So how do we improve our ability to prioritize and focus? The first step is toknow what’s important and recognize the urgent, but less important things that tend to take up too much of our attention and time. Clearly, some of the less important but urgent things still need to happen, but wherever humanly possible, the things that you’ve determined as your top priorities should be done first.
There’s a strange phenomenon that happens where, if we do the small, urgent but less important things first, we rarely have time for the truly important things. But if we do the important things first, we somehow manage to fit the urgent, but less important things in around them.
Stephen Covey uses the analogy of rocks, pebbles, and sand in a jar. If we fill the jar with sand (our less important tasks), there’s no room for the rocks (the most important tasks). But if we start by putting the big rocks in place first, we can fit pebbles in around those, then pour in sand on top, and even pour in some water before the jar is full.
Get clear on your goals and vision
Write down your most important goals for the moment. (Don’t let this be something extra you read without taking action.) They don’t need to be your all-time goals or even for five years. Just list the top three things that you’re working towards right now. These might be a particular project, or they could be a certain metric you’re trying to improve (e.g. sales, customer satisfaction, users, retention, etc.).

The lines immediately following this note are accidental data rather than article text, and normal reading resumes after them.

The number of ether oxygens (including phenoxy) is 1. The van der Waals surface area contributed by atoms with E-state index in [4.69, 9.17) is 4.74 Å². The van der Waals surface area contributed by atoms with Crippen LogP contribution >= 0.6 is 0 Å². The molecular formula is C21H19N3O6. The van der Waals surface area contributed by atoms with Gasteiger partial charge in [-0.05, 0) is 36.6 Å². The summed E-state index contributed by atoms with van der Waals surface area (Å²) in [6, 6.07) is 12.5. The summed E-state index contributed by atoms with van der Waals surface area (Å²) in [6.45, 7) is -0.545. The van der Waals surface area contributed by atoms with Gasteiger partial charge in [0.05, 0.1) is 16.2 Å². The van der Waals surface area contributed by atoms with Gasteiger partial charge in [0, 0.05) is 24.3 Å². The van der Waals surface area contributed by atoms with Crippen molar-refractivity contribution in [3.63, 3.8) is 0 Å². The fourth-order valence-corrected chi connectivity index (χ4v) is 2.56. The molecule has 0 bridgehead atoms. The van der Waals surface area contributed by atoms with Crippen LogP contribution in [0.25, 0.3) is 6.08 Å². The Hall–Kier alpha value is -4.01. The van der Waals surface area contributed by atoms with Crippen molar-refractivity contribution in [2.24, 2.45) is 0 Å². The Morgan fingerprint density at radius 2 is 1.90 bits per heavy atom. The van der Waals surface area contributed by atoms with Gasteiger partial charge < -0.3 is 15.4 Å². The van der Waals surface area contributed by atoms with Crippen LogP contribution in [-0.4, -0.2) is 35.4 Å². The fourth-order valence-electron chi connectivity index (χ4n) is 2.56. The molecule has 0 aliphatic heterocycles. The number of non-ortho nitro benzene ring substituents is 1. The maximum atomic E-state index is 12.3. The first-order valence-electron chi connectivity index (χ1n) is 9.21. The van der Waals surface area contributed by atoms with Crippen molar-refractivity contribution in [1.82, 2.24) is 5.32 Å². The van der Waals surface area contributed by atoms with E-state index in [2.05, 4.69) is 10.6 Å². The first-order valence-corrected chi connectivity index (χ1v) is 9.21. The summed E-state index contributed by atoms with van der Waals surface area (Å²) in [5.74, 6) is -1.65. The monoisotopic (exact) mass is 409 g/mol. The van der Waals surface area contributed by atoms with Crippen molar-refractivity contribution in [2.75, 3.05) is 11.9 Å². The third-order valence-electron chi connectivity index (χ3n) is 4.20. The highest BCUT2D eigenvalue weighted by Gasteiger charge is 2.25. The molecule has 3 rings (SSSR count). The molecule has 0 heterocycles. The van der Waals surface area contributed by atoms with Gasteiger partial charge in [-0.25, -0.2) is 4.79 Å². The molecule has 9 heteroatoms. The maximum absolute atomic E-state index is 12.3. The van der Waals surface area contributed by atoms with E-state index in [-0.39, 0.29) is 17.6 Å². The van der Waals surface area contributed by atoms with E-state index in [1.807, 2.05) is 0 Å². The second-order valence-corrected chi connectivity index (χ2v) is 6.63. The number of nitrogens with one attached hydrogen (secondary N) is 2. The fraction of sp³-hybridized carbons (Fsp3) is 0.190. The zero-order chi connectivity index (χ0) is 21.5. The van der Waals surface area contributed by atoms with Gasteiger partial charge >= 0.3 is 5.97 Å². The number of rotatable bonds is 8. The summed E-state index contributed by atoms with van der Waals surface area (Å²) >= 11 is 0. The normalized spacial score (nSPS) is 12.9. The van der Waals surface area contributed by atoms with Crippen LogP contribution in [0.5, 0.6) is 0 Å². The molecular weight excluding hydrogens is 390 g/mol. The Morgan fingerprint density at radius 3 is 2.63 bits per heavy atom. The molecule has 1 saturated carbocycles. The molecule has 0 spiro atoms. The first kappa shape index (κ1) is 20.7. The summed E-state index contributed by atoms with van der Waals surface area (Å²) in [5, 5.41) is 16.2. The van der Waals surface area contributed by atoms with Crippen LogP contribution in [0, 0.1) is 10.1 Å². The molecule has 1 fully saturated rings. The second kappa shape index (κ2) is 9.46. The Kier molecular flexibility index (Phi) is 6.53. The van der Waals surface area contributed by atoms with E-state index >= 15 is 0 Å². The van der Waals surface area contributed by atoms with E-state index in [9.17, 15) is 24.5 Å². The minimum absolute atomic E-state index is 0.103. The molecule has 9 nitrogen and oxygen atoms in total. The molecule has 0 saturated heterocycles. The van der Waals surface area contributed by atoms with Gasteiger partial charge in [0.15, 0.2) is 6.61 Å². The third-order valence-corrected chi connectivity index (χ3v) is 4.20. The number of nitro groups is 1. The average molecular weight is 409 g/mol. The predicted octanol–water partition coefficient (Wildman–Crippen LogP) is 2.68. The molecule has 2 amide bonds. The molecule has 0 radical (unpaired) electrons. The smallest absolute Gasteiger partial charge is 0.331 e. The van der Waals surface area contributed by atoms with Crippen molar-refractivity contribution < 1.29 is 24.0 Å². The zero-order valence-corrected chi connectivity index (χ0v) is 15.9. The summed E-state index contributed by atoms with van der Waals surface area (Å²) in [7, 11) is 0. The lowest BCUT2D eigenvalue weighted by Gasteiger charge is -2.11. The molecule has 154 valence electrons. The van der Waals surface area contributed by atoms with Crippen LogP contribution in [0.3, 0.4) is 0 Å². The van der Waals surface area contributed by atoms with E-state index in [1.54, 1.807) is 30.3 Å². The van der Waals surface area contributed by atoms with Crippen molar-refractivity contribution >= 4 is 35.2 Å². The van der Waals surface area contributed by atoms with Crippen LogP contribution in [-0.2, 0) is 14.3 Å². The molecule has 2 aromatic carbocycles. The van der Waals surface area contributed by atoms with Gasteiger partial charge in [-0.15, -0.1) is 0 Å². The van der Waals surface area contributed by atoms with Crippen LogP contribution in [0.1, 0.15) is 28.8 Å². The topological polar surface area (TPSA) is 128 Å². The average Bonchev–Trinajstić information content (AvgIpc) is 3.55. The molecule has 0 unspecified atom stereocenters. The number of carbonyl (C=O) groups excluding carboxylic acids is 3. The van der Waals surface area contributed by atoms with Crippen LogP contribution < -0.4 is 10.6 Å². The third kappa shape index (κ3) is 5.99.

If you find yourself with more than three top priorities, that’s a problem. Figure out which ones can wait until later. Having a laser-like focus on only a handful of things is essential.
Link your daily actions to your goals
Create a daily action list by consulting your goals. What are a few small but important actions can you do today that will move you closer towards your goal? Don’t go crazy with a huge list. Instead, it’s best to aim low! Choose just three to five things and make sure none of them will take more than an hour. (Yes, you’ll probably work more than five hours but leave some time for the less-important other things that will no doubt come into your day.)
Write a list daily and don’t just mindlessly carry things over from the previous day. Instead, review your goals and consciously ask yourself what actions are most important now.
Sheryl Sandberg advises her teams to useruthless prioritization, saying an ability to let go of good ideas, to make room for truly great ideas is key. And yes, it really does feel like you need to be ruthless!
Put the blinkers on and focus
With a daily action list in hand, we now need to develop the habit of actually doing the list. This is why it’s important not to overestimate how much we can realistically do in a day! Instead of being a list that grows as we add more and more items, an action list is one that gets done — every day! Work in sprints and stay on one single task until it’s done (or it’s waiting on someone / something external). Take a short break them move to the next one.
Our ability to focus and force ourselves to sit with a difficult task while we work through the hard parts is what will help us make great progress. It’s uncomfortable, but it’s what it takes. (Unfortunately, often our most important priorities involve difficult things!)
Taking small but consistent actions towards our goals is what makes the difference — so get ready to crush it! In my view, our ability to prioritize and focus are the two most important traits required for true success.
Prioritize, focus, repeat — it works.